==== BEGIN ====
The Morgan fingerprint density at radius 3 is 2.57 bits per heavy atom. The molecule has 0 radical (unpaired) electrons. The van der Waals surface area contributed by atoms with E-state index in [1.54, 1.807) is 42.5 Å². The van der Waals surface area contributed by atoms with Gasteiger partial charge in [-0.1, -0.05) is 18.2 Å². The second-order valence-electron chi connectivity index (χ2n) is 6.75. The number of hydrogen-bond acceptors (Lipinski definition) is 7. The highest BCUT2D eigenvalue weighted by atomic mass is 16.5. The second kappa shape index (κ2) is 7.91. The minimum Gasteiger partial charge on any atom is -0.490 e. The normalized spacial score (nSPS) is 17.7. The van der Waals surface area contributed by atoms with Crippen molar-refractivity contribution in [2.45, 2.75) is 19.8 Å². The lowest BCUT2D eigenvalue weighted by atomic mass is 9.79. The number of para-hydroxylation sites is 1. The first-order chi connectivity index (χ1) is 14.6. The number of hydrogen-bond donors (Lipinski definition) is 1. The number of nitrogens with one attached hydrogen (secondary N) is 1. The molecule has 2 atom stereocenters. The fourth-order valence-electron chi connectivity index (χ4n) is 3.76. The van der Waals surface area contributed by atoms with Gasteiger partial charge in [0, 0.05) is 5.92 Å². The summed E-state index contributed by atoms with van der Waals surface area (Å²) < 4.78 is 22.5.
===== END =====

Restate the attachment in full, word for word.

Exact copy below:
The Morgan fingerprint density at radius 3 is 2.57 bits per heavy atom. The molecule has 0 radical (unpaired) electrons. The van der Waals surface area contributed by atoms with E-state index in [1.54, 1.807) is 42.5 Å². The van der Waals surface area contributed by atoms with Gasteiger partial charge in [-0.1, -0.05) is 18.2 Å². The second-order valence-electron chi connectivity index (χ2n) is 6.75. The number of hydrogen-bond acceptors (Lipinski definition) is 7. The highest BCUT2D eigenvalue weighted by atomic mass is 16.5. The second kappa shape index (κ2) is 7.91. The minimum Gasteiger partial charge on any atom is -0.490 e. The normalized spacial score (nSPS) is 17.7. The van der Waals surface area contributed by atoms with Crippen molar-refractivity contribution in [2.45, 2.75) is 19.8 Å². The lowest BCUT2D eigenvalue weighted by atomic mass is 9.79. The number of para-hydroxylation sites is 1. The first-order chi connectivity index (χ1) is 14.6. The number of hydrogen-bond donors (Lipinski definition) is 1. The number of nitrogens with one attached hydrogen (secondary N) is 1. The molecule has 2 atom stereocenters. The fourth-order valence-electron chi connectivity index (χ4n) is 3.76. The van der Waals surface area contributed by atoms with Gasteiger partial charge in [0, 0.05) is 5.92 Å². The summed E-state index contributed by atoms with van der Waals surface area (Å²) < 4.78 is 22.5.